• ‘No fuel price increment now’

Nigerian National Petroleum Corporation (NNPC) has denied reports of plans to increase fuel price. In a related development, a verification committee for owners of oil blocs in the country has kicked off its exercise with a promise to uphold the country’s interest in its assignment.
NNPC Group Managing Director, Maikanti Baru stressed this after a meeting with President Muhammadu Buhari at the Presidential Villa, while maintaining that he is not aware of any plan to increase the price of petrol as being speculated.
He however revealed that there are no forex backlogs as all demands for importation of petrol has been met.
He further revealed that over 1.4 billion litres of petrol is on ground.
“I have not been directed to increase pump price, even the other price was based on recommendation from the regulated body.
“I’m not aware that they are planning to do any increase, you know there are several factors that necessitated that especially the issue of exchange rate that has moved and we don’t expect any serious changes.
“So far the request for forex for importation of gasoline popularly called petrol has been met, and our own supply situation is robust, we are meeting demands. We have over 1.4 billion liters on ground.
“So I don’t see any basis for increase however, the review could be done by the right body, you should contact PPPRA, that is the regulatory body as far as petrol pricing is concern,” he said.

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Verification of oil blocs’ owners
Meanwhile, the House of Representatives and the Department of Petroleum Resources (DPR) have begun verification of authentic holders of oil blocs licenses in Nigeria, chairman of an adhoc committee set up for that purpose, Hon. Gideon Gwani has disclosed.
Gwani said in Abuja that the Speaker of the House of Representatives, Hon. YakubuDogara had set up an ad-hoc committee to investigate all the holders of Oil Mining Leases (OML) and Oil Prospecting Licenses (OPL) in the country with a view to making appropriate recommendations to the federal government as revenue accruing from oil sales dwindles.
According to him, the committee was undertaking the verification with the DPR, and the Nigerian National Petroleum Corporation (NNPC).
He said as part of the exercise, the committee recently visited oil firms such as Belemaoil which owns an offshore license – OML 55, in Rivers State, and where he expressed his delight that an indigenous company has invested massively in oil production in the country.
A statement from Belemaoil signed by its media advisor, Victor Ivoke quoted Gwani as having said that when the committee visited the company that they were investigating the situation of oil companies operating in the Niger Delta area as well as ascertain the number of OPL and OML issued in the country and noted that part of their mandate was to meet all the holders of such licenses to see if they are in operation or abandoned.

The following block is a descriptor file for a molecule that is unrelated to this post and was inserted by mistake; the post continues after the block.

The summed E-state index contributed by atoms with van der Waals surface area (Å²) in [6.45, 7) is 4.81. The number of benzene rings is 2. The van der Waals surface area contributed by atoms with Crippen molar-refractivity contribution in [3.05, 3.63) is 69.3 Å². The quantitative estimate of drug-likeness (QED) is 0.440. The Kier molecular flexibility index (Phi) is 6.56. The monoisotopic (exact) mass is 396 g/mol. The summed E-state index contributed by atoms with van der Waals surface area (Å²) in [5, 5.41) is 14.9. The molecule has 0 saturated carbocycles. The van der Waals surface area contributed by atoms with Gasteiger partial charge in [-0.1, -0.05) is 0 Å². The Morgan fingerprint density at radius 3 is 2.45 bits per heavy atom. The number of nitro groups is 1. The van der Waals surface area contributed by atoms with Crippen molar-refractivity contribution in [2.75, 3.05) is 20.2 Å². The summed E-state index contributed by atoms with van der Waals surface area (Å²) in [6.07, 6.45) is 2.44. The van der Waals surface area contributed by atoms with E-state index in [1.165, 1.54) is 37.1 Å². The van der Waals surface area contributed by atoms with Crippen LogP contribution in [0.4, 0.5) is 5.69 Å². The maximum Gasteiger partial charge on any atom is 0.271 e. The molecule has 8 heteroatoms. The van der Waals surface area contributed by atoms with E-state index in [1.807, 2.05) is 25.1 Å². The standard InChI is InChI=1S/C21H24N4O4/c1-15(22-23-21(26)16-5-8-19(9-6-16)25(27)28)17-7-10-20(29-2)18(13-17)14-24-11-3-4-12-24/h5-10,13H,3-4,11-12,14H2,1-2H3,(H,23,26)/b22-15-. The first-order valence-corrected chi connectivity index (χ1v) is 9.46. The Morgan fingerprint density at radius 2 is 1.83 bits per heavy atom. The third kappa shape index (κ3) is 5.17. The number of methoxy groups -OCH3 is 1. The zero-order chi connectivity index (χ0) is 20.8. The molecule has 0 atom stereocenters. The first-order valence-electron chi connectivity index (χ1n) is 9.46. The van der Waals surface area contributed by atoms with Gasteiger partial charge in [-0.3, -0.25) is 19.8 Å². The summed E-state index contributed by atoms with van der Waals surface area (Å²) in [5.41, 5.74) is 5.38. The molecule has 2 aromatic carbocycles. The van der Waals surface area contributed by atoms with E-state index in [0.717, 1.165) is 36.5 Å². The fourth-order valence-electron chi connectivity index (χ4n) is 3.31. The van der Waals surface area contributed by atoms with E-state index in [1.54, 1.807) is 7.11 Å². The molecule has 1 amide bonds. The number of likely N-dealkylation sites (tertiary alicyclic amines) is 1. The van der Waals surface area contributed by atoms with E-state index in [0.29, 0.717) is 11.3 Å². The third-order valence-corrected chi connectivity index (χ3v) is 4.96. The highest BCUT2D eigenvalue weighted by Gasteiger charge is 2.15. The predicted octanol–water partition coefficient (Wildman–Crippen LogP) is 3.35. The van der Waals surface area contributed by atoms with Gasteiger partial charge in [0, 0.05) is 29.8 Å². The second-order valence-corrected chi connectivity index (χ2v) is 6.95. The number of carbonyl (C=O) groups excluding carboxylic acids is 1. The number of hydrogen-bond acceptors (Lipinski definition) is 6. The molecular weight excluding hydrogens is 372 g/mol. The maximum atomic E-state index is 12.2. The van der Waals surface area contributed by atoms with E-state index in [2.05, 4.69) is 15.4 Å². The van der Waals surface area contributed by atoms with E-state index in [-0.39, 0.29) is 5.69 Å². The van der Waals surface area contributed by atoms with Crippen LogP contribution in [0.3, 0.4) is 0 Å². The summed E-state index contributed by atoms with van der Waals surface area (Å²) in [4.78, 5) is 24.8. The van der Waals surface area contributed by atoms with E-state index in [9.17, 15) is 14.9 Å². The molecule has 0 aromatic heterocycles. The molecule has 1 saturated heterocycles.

“Our committee’s job is also to make sure that those holding these mining rights have gone through due process. Those who did not go through due process we shall recommend that they relinquish such rights because they are doing business illegally.
“We have just started the investigation and now at the verification stage and we want to see if the foreign companies doing business in Nigeria are registered with the Corporate Affairs Commission.
“At the end of this investigation, we will analyse all the information collated about every company and make appropriate recommendation to the House of Representatives. We are doing this investigation in concert with the Department of Petroleum Resources (DPR) which is the regulatory body and the Nigerian National Petroleum Corporation (NNPC),” Gwani said.
He stated on the status of Belemaoil, that they were making use of it and can be seen from evidences from DPR affirming that their approval on OML 55 operatorship was genuine.
“We hope that many more companies can borrow a leaf from Belemaoil and do what Belemaoil has done particularly for their host community where they have employed so many youths in the area,” he noted.
Commenting on reported call that more oil blocs should be allocated to the indigenes of Niger Delta, Gwani said such call was justified, adding that it was one of the reasons for the committee’s investigation.
He reportedly said: “That is why we are carrying out this investigation. We believe that when some of these oil blocks that were illegally acquired are relinquished, it will create an opportunity for some members of the host communities to participate in the acquisition process.
“By this, Niger Delta indigenes will have opportunity to do business with these resources in their domain and also contribute to the national economy. I believe that if we allow indigenes of Niger Delta to own some of these oil wells, we will have peace in the area and the country will witness stable economic growth. As a committee, we will investigate those who have not paid signature bonuses, rents and royalties and we shall insist that they make such payments to the federal government.”

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